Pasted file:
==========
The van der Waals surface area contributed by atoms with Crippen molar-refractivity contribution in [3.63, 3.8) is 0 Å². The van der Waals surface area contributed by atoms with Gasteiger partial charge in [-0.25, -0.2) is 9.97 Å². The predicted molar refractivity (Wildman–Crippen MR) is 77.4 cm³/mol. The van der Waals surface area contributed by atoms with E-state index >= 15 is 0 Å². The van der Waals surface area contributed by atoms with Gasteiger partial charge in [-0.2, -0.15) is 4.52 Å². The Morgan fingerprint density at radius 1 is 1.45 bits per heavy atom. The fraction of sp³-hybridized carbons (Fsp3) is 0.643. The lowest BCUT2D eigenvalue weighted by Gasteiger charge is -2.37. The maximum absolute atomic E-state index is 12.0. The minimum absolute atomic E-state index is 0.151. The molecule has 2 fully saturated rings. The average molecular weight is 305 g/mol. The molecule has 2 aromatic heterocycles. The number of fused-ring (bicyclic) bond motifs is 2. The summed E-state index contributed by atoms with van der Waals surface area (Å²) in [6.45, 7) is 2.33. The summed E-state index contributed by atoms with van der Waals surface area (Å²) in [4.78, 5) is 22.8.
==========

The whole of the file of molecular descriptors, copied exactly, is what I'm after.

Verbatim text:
The van der Waals surface area contributed by atoms with Crippen molar-refractivity contribution in [3.63, 3.8) is 0 Å². The van der Waals surface area contributed by atoms with Gasteiger partial charge in [-0.25, -0.2) is 9.97 Å². The predicted molar refractivity (Wildman–Crippen MR) is 77.4 cm³/mol. The van der Waals surface area contributed by atoms with E-state index >= 15 is 0 Å². The van der Waals surface area contributed by atoms with Gasteiger partial charge in [-0.2, -0.15) is 4.52 Å². The Morgan fingerprint density at radius 1 is 1.45 bits per heavy atom. The fraction of sp³-hybridized carbons (Fsp3) is 0.643. The lowest BCUT2D eigenvalue weighted by Gasteiger charge is -2.37. The maximum absolute atomic E-state index is 12.0. The minimum absolute atomic E-state index is 0.151. The molecule has 2 fully saturated rings. The average molecular weight is 305 g/mol. The molecule has 2 aromatic heterocycles. The number of fused-ring (bicyclic) bond motifs is 2. The summed E-state index contributed by atoms with van der Waals surface area (Å²) in [6.45, 7) is 2.33. The summed E-state index contributed by atoms with van der Waals surface area (Å²) in [4.78, 5) is 22.8.